Harold Thompson works with the Eagle Creek watershed on the northwest side of Indianapolis. The long-time soil conservation expert says the watershed includes both rural farmland and also includes runoff from suburban and urban areas. That makes it rather unique, and makes studying the watershed a chance to learn about who actually contributes to non-point source solution.
To this point, most people think of and blame farmers when they think of hypoxia due to nutrient overloading in the Gulf of Mexico. This condition results in a lack of oxygen for fish and other species in the water there.
While some of the runoff and nutrient load does come from agriculture, some comes from urban and suburban areas as well, and studies through the Eagle Creek Watershed project show why. Some of the pollution problems occur once the water is past the farmland and reaches the urban and suburban areas, Thompson says. Overflow of sanitary sewers during rain events or other problems with waste disposal systems contribute to contamination issues.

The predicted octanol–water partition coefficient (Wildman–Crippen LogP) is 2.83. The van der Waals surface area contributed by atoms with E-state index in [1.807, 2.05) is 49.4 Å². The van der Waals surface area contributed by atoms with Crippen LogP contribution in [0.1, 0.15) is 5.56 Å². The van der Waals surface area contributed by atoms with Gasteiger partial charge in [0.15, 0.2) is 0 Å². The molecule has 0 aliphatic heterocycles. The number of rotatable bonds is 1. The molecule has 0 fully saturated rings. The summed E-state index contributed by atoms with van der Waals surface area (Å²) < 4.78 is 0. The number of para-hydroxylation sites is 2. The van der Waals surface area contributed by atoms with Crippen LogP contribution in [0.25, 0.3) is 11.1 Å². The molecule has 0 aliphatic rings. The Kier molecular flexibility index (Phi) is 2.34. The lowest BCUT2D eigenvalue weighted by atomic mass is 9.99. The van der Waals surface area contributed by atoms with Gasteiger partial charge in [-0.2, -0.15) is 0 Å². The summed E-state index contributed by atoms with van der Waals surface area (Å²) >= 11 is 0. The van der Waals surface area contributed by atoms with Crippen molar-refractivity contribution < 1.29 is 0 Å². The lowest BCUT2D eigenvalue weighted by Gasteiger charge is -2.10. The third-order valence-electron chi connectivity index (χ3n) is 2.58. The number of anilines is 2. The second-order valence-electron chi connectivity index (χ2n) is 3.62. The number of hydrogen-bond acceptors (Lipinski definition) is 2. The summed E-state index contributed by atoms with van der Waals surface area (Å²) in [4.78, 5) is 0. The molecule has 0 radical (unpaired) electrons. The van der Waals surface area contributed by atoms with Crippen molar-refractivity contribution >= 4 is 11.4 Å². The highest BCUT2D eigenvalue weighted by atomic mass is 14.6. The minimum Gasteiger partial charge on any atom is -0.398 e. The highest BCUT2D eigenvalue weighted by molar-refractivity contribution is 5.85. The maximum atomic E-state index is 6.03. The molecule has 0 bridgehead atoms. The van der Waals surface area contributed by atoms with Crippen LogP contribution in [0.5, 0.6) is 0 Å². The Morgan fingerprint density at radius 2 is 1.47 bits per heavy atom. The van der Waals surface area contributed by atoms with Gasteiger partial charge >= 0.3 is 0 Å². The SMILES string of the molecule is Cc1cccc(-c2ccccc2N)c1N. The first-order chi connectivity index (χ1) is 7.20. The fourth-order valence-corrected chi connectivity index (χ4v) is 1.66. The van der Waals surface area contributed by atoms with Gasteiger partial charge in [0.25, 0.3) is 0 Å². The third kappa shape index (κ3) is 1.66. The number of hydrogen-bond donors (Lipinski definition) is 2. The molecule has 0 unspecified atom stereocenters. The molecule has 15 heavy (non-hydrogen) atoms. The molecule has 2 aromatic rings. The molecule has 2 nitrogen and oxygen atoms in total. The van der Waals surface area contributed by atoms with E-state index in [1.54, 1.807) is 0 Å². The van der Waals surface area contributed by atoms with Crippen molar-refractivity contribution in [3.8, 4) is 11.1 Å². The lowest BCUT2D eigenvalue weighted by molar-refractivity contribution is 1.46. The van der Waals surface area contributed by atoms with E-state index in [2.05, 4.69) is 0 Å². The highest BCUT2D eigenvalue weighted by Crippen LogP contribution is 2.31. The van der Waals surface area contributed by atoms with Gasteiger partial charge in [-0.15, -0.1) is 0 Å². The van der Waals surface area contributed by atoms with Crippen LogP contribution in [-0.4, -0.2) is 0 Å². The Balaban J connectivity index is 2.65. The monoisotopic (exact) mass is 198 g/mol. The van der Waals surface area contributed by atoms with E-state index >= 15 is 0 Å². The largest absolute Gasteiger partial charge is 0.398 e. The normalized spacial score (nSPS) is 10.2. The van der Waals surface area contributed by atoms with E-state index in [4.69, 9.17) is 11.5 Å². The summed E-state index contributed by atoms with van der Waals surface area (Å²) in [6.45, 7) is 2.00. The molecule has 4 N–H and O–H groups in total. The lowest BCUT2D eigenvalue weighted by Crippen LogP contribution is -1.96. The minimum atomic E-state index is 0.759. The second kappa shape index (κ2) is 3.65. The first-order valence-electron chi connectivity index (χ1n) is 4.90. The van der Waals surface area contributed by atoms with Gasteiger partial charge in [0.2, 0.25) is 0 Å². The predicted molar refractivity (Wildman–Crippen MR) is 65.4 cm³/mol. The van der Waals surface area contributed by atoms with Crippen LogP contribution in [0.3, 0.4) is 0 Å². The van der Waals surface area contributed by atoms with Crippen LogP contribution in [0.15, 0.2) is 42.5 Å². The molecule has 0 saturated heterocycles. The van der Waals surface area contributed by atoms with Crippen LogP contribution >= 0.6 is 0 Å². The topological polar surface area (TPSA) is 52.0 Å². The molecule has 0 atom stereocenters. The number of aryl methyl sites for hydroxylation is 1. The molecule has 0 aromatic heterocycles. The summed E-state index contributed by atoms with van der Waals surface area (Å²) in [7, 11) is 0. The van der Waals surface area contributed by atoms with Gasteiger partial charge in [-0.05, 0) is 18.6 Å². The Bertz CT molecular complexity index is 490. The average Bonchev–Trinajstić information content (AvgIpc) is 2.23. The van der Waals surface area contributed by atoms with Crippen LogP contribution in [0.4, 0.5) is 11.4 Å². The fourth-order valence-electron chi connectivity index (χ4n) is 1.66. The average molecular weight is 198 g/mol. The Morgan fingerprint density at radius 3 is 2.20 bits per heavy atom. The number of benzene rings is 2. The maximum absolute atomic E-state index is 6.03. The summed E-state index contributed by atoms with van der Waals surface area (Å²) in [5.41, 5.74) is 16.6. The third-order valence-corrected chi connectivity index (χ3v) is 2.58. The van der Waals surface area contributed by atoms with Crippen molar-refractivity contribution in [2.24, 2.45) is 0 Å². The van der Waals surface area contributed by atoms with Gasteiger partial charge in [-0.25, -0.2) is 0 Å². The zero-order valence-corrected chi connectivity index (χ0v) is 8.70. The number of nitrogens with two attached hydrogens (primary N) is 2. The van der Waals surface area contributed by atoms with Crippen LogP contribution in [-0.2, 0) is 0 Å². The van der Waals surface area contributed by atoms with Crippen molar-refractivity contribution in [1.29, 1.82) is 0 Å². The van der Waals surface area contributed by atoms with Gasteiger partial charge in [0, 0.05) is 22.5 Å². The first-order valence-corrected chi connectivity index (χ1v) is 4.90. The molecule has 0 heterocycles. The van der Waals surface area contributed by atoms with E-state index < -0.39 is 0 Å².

Jack Maloney and Mike Starkey farm in the middle of the watershed. Both have been committed to a system of no-till farming, using cover crops and other approaches, on the sizable amount of land in the middle of the watershed. Their methods help reduce runoff and actually clean up nutrients out of the water coming to them from farther up the watershed where farmers tend to use conventional methods.
"What happens is that the water comes to use with nutrients in it. Leaving our lands it actually has less nutrients than when it arrived," Maloney says. "Then when it leaves our lands and goes on down through the suburban and urban parts of the watersheds, it picks up nutrient contest again."
Extensive testing as part of the watershed project have verified this trend.
Maloney and Starkey intend to keep doing their part. Both are sold on their no-till systems, which involve a variety of practices, not just no-till.